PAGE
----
ExxonMobil and Synthetic Genomics Inc announced a breakthrough in joint research into advanced biofuels involving the modification of an algae strain that more than doubled its oil content without significantly inhibiting the strain’s growth.
Using advanced cell engineering technologies at Synthetic Genomics, the ExxonMobil-Synthetic Genomics research team modified an algae strain to enhance the algae’s oil content from 20 percent to more than 40 percent. Results of the research were published today in the peer-reviewed journal Nature Biotechnology by lead authors Imad Ajjawi and Eric Moellering of Synthetic Genomics.
Researchers at Synthetic Genomics’ laboratory in La Jolla discovered a new process for increasing oil production by identifying a genetic switch that could be fine-tuned to regulate the conversion of carbon to oil in the algae species, Nannochloropsis gaditana. The team established a proof-of-concept approach that resulted in the algae doubling its lipid fraction of cellular carbon compared to the parent – while sustaining growth.
“This key milestone in our advanced biofuels program confirms our belief that algae can be incredibly productive as a renewable energy source with a corresponding positive contribution to our environment,” said Vijay Swarup, vice president for research and development at ExxonMobil Research and Engineering Company. “Our work with Synthetic Genomics continues to be an important part of our broader research into lower-emission technologies to reduce the risk of climate change.”
“The major inputs for phototropic algae production are sunlight and carbon dioxide, two resources that are abundant, sustainable and free,” said Oliver Fetzer, Ph.D., chief executive officer at Synthetic Genomics. “Discoveries made through our partnership with ExxonMobil demonstrate how advanced cell engineering capabilities at Synthetic Genomics can unlock biology to optimize how we use these resources and create solutions for many of today’s sustainability challenges – from renewable energy to nutrition and human health.”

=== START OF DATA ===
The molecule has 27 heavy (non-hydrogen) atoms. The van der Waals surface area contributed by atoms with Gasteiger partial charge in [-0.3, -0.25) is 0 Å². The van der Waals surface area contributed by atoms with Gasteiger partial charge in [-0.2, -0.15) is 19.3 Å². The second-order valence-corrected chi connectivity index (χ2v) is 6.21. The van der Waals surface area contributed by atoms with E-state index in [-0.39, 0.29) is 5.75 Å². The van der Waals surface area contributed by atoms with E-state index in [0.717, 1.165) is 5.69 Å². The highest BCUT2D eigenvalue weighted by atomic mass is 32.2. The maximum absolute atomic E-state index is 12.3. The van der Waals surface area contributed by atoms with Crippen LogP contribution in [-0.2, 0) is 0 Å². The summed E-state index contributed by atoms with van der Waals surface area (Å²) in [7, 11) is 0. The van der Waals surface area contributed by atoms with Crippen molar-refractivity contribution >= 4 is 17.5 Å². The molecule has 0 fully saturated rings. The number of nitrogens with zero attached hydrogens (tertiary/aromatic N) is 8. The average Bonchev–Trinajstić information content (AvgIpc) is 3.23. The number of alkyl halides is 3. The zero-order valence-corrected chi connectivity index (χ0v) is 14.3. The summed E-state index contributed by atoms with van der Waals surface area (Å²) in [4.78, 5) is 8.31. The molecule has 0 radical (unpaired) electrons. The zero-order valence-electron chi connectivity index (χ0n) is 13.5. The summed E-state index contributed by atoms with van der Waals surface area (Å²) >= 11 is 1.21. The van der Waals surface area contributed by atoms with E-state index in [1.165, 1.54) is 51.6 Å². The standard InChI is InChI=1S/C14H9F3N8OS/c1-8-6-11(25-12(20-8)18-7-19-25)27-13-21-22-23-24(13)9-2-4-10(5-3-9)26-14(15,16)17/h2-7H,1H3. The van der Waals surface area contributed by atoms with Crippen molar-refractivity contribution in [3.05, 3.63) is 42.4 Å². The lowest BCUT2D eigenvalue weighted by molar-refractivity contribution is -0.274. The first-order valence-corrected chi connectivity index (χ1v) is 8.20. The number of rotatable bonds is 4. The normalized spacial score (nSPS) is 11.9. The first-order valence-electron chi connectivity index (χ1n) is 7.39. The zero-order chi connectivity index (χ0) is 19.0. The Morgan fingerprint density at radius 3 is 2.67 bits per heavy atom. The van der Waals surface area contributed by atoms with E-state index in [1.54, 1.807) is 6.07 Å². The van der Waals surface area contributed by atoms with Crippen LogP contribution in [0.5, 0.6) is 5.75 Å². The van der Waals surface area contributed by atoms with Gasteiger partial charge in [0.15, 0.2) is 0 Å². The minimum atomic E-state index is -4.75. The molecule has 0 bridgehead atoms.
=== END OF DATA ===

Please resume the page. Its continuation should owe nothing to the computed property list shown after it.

Algae has been regarded as a potential sustainable fuel option, but researchers have been hindered for the past decade in developing a strain that is high in oil content and grows quickly – two critical characteristics for scalable and cost-efficient oil production. Slower growth has been an adverse effect of previous attempts to increase algae oil production volume.
A key objective of the ExxonMobil-Synthetic Genomics collaboration has been to increase the lipid content of algae while decreasing the starch and protein components without inhibiting the algae’s growth. Limiting availability of nutrients such as nitrogen is one way to increase oil production in algae, but it can also dramatically inhibit or even stop photosynthesis, stunting algae growth and ultimately the volume of oil produced.
The ability to sustain growth while increasing oil content is an important advance. Algae has other advantages over traditional biofuels because it can grow in salt water and thrive in harsh environmental conditions, therefore limiting stress on food and fresh water supplies.
Oil from algae can also potentially be processed in conventional refineries, producing fuels no different from convenient, energy-dense diesel. Oil produced from algae also holds promise as a potential feedstock for chemical manufacturing.